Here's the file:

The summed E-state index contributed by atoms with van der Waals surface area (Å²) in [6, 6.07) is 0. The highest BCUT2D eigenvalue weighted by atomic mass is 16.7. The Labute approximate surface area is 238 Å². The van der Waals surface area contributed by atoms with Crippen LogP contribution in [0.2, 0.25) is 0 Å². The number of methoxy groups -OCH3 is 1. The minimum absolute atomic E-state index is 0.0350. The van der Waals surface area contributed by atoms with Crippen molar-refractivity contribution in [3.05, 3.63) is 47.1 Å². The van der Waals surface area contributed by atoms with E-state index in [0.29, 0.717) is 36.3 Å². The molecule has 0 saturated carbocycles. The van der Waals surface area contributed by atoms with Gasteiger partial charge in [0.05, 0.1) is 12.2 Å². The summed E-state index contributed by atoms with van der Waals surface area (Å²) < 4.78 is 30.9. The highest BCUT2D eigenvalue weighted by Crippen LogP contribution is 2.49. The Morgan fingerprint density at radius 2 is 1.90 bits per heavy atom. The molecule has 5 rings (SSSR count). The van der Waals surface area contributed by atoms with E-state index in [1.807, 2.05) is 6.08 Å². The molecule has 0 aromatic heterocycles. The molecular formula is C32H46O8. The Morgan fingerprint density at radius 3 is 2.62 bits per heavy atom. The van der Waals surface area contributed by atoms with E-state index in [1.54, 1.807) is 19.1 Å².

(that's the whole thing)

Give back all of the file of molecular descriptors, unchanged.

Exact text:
The summed E-state index contributed by atoms with van der Waals surface area (Å²) in [6, 6.07) is 0. The highest BCUT2D eigenvalue weighted by atomic mass is 16.7. The Labute approximate surface area is 238 Å². The van der Waals surface area contributed by atoms with Crippen LogP contribution in [0.2, 0.25) is 0 Å². The number of methoxy groups -OCH3 is 1. The minimum absolute atomic E-state index is 0.0350. The van der Waals surface area contributed by atoms with Crippen molar-refractivity contribution in [3.05, 3.63) is 47.1 Å². The van der Waals surface area contributed by atoms with E-state index in [0.29, 0.717) is 36.3 Å². The molecule has 0 saturated carbocycles. The van der Waals surface area contributed by atoms with Gasteiger partial charge in [0.05, 0.1) is 12.2 Å². The summed E-state index contributed by atoms with van der Waals surface area (Å²) < 4.78 is 30.9. The highest BCUT2D eigenvalue weighted by Crippen LogP contribution is 2.49. The Morgan fingerprint density at radius 2 is 1.90 bits per heavy atom. The molecule has 5 rings (SSSR count). The van der Waals surface area contributed by atoms with E-state index in [1.807, 2.05) is 6.08 Å². The molecule has 0 aromatic heterocycles. The molecular formula is C32H46O8. The Morgan fingerprint density at radius 3 is 2.62 bits per heavy atom. The van der Waals surface area contributed by atoms with E-state index in [1.54, 1.807) is 19.1 Å².